ObjectiveTo investigate racial inequities in the use of therapeutic hypothermia (TH) and outcomes in infants with hypoxic ischemic encephalopathy (HIE). Study designWe queried an administrative birth cohort of mother-baby pairs in California from 2010 through 2019 using ICD codes to evaluate the association between race and ethnicity and the application of TH in infants with HIE. We identified 4,779 infants with HIE. Log-linear regression was used to calculate risk ratios (RR) for TH, adjusting for hospital transfer, rural location, gestational age between 35 and 37 weeks, and HIE severity. Risk of adverse infant outcome was calculated by race and ethnicity and stratified by TH. ResultsFrom our identified cohort, 1338 (28.0%) neonates underwent TH. White infants were used as the reference sample and 410 (28.4%) received TH. Black infants were significantly less likely to receive TH with 74 (20.0%) with an adjusted risk ratio (aRR) of 0.7 (95% confidence interval 0.5 to 0.9). Black infants with any HIE who did not receive TH were more likely to have a hospital readmission (aRR 1.36, 95% CI 1.10 to 1.68) and a tracheostomy (aRR 3.07, 95% CI 1.19 to 7.97). Black infants with moderate/severe HIE who did not receive TH were more likely to have cerebral palsy (aRR 2.72, 95% CI 1.07 to 6.91). ConclusionsIn this study cohort, Black infants with HIE were significantly less likely to receive TH. Black infants also had significantly increased risk of some adverse outcomes of HIE. Possible reasons for this inequity include systemic barriers to care and systemic bias.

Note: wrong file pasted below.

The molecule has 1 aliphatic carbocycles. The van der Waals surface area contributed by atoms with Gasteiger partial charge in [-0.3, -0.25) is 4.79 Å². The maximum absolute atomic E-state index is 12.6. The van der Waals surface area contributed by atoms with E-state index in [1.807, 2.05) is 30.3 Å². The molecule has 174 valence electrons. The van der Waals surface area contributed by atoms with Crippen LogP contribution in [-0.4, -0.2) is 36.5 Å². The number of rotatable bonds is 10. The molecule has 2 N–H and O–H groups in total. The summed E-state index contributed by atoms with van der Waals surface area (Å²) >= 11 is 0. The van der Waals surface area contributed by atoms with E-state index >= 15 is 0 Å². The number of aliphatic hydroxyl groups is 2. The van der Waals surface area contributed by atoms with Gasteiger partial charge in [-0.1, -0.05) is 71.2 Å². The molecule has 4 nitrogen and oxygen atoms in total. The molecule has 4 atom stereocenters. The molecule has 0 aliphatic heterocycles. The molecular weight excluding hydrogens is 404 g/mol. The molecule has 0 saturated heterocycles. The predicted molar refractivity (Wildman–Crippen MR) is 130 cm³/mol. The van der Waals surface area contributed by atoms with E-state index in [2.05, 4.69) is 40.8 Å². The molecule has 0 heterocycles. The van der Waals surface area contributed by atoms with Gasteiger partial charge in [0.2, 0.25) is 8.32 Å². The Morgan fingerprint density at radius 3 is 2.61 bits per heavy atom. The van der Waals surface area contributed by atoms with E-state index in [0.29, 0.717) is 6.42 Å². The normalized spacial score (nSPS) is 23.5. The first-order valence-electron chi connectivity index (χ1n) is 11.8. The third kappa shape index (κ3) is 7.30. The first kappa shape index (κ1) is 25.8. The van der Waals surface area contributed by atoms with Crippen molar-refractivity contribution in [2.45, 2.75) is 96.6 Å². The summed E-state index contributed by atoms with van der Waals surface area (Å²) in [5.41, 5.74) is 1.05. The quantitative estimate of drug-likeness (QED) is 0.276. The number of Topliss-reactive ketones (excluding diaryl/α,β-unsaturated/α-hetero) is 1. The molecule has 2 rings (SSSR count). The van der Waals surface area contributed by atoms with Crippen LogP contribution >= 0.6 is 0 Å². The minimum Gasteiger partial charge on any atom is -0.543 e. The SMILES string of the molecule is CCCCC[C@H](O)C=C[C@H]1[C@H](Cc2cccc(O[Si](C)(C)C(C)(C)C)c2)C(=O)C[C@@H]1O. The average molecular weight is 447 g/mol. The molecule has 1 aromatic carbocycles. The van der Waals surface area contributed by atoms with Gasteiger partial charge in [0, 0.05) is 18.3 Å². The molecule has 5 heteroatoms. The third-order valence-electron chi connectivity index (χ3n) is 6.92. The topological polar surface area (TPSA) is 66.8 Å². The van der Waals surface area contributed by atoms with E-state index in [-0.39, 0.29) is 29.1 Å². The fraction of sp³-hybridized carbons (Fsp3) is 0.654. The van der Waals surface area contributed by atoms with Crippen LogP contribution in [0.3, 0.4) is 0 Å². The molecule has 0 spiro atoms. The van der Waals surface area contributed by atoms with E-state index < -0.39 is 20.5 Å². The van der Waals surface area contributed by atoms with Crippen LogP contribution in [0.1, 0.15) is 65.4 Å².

Full Text
Published version (Free)

Talk to us

Join us for a 30 min session where you can share your feedback and ask us any queries you have

Schedule a call